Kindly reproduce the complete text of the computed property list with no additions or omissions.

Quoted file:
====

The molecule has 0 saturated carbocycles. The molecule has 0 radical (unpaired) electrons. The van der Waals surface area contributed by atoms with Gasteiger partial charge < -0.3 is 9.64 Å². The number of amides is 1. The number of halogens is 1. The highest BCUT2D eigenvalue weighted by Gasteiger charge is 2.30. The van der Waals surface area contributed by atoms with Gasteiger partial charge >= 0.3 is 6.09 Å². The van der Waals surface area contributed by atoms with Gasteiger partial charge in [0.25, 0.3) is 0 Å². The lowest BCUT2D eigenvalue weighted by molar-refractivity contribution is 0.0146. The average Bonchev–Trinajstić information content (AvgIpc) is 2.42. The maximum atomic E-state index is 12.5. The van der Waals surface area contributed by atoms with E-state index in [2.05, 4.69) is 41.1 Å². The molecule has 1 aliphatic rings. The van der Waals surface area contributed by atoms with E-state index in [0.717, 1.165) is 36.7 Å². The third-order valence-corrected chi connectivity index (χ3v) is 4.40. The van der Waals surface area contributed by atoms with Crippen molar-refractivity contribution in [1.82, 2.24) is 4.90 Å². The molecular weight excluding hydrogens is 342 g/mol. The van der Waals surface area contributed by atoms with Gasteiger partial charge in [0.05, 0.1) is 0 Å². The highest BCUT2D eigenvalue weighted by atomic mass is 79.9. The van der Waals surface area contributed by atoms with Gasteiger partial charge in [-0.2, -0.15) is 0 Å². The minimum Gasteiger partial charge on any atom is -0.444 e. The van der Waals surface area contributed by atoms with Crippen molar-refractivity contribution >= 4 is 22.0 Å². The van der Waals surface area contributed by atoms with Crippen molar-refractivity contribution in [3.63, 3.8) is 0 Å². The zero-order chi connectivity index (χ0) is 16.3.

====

The molecule has 0 saturated carbocycles. The molecule has 0 radical (unpaired) electrons. The van der Waals surface area contributed by atoms with Gasteiger partial charge < -0.3 is 9.64 Å². The number of amides is 1. The number of halogens is 1. The highest BCUT2D eigenvalue weighted by Gasteiger charge is 2.30. The van der Waals surface area contributed by atoms with Gasteiger partial charge >= 0.3 is 6.09 Å². The van der Waals surface area contributed by atoms with Gasteiger partial charge in [0.25, 0.3) is 0 Å². The lowest BCUT2D eigenvalue weighted by molar-refractivity contribution is 0.0146. The average Bonchev–Trinajstić information content (AvgIpc) is 2.42. The maximum atomic E-state index is 12.5. The van der Waals surface area contributed by atoms with E-state index in [2.05, 4.69) is 41.1 Å². The molecule has 1 aliphatic rings. The van der Waals surface area contributed by atoms with E-state index in [0.717, 1.165) is 36.7 Å². The third-order valence-corrected chi connectivity index (χ3v) is 4.40. The van der Waals surface area contributed by atoms with Crippen molar-refractivity contribution in [1.82, 2.24) is 4.90 Å². The molecular weight excluding hydrogens is 342 g/mol. The van der Waals surface area contributed by atoms with Gasteiger partial charge in [0.05, 0.1) is 0 Å². The highest BCUT2D eigenvalue weighted by atomic mass is 79.9. The van der Waals surface area contributed by atoms with Gasteiger partial charge in [-0.2, -0.15) is 0 Å². The minimum Gasteiger partial charge on any atom is -0.444 e. The van der Waals surface area contributed by atoms with Crippen molar-refractivity contribution >= 4 is 22.0 Å². The van der Waals surface area contributed by atoms with Crippen molar-refractivity contribution in [3.63, 3.8) is 0 Å². The zero-order chi connectivity index (χ0) is 16.3.